Tip: Depending on the state you live in, PIP may be an available option or a required policy add-on. Take a look back at your car insurance policy: Is it included? If not, what’s the cost to add it? Learn more about PIP coverage on Nerdwallet.

2.     Short-term disability is a life saver, but it doesn’t cover everything. The truth is, despite working for a benefits provider, I didn’t know much about how disability worked before my husband’s accident. I understood that disability insurance is designed to pay your wages if you can’t work for an extended period because of an illness or injury. What I didn’t realize is that it is only designed to cover part of your wages, depending on your policy. That may mean only 60-70% of your base salary. In our case, my husband had a waiting period shortly after his accident where he had to cash out vacation days and use FMLA before these benefits kicked in. Also, the percentage of the salary covered tapered off the longer he was out of work.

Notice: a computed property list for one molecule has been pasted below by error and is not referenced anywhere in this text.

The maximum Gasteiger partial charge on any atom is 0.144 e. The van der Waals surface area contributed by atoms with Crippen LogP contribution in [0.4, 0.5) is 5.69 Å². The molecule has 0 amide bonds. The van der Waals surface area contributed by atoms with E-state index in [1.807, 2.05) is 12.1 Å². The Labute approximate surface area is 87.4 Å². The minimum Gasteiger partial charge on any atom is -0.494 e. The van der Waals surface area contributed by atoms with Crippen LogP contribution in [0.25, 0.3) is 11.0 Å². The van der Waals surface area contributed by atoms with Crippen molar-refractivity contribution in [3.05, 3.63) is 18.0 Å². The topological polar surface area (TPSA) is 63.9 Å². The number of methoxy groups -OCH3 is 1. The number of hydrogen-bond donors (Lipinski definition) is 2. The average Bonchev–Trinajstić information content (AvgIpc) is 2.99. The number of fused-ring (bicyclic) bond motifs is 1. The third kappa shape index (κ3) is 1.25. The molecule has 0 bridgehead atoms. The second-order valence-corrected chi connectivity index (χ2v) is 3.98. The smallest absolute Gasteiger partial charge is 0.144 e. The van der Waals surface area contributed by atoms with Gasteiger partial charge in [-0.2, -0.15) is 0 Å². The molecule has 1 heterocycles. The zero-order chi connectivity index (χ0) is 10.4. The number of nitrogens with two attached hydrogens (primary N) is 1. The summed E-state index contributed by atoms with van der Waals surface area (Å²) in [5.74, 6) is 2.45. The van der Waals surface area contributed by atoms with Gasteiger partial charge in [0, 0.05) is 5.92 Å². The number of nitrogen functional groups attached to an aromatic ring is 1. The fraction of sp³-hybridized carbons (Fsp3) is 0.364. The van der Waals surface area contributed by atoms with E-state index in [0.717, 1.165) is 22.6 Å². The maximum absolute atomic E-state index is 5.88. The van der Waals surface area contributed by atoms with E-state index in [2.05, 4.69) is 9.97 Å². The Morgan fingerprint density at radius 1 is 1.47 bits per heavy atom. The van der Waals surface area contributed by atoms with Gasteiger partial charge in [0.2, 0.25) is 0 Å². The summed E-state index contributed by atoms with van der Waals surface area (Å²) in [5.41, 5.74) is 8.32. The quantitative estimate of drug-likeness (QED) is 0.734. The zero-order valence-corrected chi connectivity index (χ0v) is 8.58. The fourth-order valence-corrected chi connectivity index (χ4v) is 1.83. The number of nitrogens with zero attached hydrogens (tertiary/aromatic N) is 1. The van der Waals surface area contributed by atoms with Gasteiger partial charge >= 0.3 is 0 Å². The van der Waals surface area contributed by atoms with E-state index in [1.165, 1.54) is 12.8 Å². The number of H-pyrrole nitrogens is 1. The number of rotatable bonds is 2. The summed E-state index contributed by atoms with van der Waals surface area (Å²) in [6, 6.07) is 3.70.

Tip: I realize that this may not seem like an urgent concern, but it’s worth checking into. Review what your employer offers: Does it include both long-term and short-term disability coverage? Not sure if you have what you need? Check out this NerdWallet article for more information about why you need disability coverage and how to get it.

3.     It’s harder than you think to reach a health care out-of-pocket maximum. We have a high-deductible health plan. One of the first things that I did after the accident was look up our out-of-pocket limit. However, what I didn’t realize is that the really important number is the deductible. With our insurance, once you reach your deductible, you only pay 20% of your costs until you reach the out-of-pocket limit. We assumed that we would, without a doubt, reach our out-of-pocket limit. Now, we aren’t so sure because we are paying a small fraction of the costs after the deductible was reached.